This case study focuses on organizations in the inner city of Johannesburg working with disadvantages communities, especially migrants and urban poor. In the frame of community power theories, it is believed that those organizations are able to provide a platform to give voice and power to marginalized groups of people. Therefore formal and informal networks of these organizations and the dependence or independence from government and government funding become crucial variables for the analysis.
In Johannesburg there is not only a statistical division between migrants coming from rural areas in South Africa (internal migrants) and people from other countries (cross-border migrants) – they also live in totally different areas within the city. Cross-border migrants often find a shelter in the veiled morass of strangers and hijacked buildings of the inner city of Johannesburg, whereas internal migrants are more likely to live in townships in the suburbs. People from outside South Africa are more visible and less likely to speak Southern African languages and they often lack existing social networks, therefore the inner city, although seemingly hostile, provides a safe place for them (Peberdy, Crush, Msibi 2004: 31). Especially after the xenophobic riots in 2008 the inner city areas became even more important as a “hiding place”.
The African Diaspora Forum (ADF)was founded in reaction to the xenophobic attacks in 2008.
Their main aim therefore is to build bridges between South African residents and migrants, bringing them together through various dialogues and a great number of campaigns. The project we talked about more intensively and through which we analyzed the structure of the organization is the event taking place around Africa Day, every 25th of May called “Africa Week”. During the week before 25th of May they run many activities including film screenings, discussions with film makers, school sports activities, movie screenings and many more. During the final day the streets are closed off for a huge street festival. Neighbors and people from all over Johannesburg celebrate in their cultural dresses, various live performances and active drama takes place and on a number of stages different music acts have the possibility to perform. In order to perform the festival, a lot of funding is required, since the total costs account for R2.000.000, which is distributed from them many different stakeholders and funders including the City of Johannesburg, the Foundation for Human Right, and the South African Broadcasting Corporation.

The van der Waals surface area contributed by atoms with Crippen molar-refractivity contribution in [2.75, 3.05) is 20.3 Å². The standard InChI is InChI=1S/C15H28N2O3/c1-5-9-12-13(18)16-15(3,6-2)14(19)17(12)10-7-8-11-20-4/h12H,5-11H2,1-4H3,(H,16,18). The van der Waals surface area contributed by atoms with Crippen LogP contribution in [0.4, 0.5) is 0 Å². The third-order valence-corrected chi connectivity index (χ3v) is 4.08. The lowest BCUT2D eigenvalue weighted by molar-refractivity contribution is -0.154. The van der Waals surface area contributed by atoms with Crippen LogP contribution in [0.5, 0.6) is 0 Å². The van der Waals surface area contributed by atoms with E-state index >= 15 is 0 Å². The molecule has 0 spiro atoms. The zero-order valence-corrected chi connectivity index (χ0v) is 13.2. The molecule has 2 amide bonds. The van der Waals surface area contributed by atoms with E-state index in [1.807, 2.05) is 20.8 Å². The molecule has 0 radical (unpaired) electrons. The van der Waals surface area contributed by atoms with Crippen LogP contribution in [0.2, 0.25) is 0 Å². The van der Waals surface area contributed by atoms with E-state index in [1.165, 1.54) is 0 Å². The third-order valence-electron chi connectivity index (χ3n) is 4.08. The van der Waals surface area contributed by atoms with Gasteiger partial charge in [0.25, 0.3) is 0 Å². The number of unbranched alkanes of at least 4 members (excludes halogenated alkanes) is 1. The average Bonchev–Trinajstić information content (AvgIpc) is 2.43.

As part of the Johannesburg Integrated Development Plan (launched in 2004), the Department of Social Development directorate was initiated addressing communities in order to provide help for migrants. As a response to that the Johannesburg Migrant Help Desk was launched. The main objective is to provide information about service delivery such as housing, education and healthcare for migrants and refugees (but not to provide the services). The helpdesk collaborates with NGO’s and runs programs in collaboration.
The NGO Christians for Peace in Africa is connecting the fields of religion and migration issues in Johannesburg.
The interview was conducted with Pastor Thomas-Rene Kitutu Z’ikossi the founder, president and CEO of the organisation. He calls himself a business man and knows how to make contacts and build networks, which was underlined by his massive collection of business cards and photos of him together with important people. In two sentences he briefly talked about the organisation helping children and breaking barriers, and about his position as a chairperson of the Johannesburg Migration Advisiory Panel (JMAP). The biggest activity is the planning and implementation of an International Conference for Christians for Peace in Africa.
As always, during the interview we collected main players, but in this case it did not work out to communicate that he was supposed to arrange them around his NGO or around his projects.
The organization Pro-Bono.org is located in the area of Constitution Hill in the Women’s Jail in Braamfontain. Together with the private legal profession they provide pro bono services to the poor and marginalized in basically every legal related matter e.g. housing, divorce, domestic violence, labor, refugees and many more.
The organization started to run their pro bono legal services in 2006 with 30 attorneys, and until today the number has exponentially multiplied up to over 2000. ProBono.org itself is financially supported by donations from organizations, but they raise funds as well. The refugee clinics aim to provide legal support in any matters related to the legal situation of refugees in South Africa, like the renewal of asylum application, application for permanent residence, registration of kids in schools, medical assistance, or the provision of help for refugees to bring their family members to South Africa. This clinic only deals with refugee matters, not with legal problems regarding immigration